Tapa blanda: 184 páginas
Editor: Mcfarland & Co Inc; Edición: New. (17 de diciembre de 2013)
This work examines the allusions to Blake throughout Harris’s four Hannibal Lecter novels and provides a Blakean reading of the works as a whole, particularly in regard to the character of Lecter and the nature of evil in the world. Blake‘s works and philosophy provide a foundation for reading these novels as an exploration of how humanity should view evil and to what extent evil should be accepted.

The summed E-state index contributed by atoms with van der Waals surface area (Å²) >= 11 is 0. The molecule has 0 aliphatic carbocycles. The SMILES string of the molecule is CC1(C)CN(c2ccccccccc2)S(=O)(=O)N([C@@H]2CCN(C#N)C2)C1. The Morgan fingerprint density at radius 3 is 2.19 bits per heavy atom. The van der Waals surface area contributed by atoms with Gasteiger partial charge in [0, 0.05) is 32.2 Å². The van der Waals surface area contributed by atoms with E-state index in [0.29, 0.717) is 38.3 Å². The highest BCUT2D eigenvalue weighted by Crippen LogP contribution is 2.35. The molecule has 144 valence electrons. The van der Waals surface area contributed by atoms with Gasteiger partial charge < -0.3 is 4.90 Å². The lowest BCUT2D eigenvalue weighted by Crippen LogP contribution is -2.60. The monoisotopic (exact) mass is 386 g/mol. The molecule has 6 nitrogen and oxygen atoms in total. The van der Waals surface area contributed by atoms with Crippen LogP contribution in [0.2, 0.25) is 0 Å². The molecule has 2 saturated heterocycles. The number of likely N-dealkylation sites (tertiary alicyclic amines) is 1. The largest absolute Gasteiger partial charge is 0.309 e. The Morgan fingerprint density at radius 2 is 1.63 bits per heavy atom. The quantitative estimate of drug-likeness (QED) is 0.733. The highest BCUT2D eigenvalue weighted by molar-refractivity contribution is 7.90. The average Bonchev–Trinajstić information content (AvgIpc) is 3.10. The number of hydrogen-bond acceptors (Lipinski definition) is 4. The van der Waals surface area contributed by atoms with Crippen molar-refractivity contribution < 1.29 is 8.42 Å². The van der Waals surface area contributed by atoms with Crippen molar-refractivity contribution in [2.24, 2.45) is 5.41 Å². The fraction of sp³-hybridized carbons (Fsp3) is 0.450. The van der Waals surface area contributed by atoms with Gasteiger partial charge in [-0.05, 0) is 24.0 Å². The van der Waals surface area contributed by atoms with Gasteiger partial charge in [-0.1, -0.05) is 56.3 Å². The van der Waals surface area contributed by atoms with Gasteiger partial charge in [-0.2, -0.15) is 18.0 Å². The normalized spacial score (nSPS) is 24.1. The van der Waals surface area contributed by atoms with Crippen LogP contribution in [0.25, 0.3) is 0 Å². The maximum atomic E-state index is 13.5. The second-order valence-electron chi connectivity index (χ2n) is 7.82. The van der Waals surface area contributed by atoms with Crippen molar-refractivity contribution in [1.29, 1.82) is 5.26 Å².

After establishing a Blakean view of evil, the book then explores Harris’s novels and their film versions, which reveal that Harris uses Blake to suggest that good and evil are intertwined and coexist, and that it is foolish to try to see them simply as opposing binaries. Refusing to recognise and acknowledge their intertwined relationship leads to imbalance and a negative outcome, as revealed in the fate of Graham in Red Dragon. However, Lecter’s journey illustrates the appropriate response to evil, one that ends in a marriage of contraries at the end of Hannibal.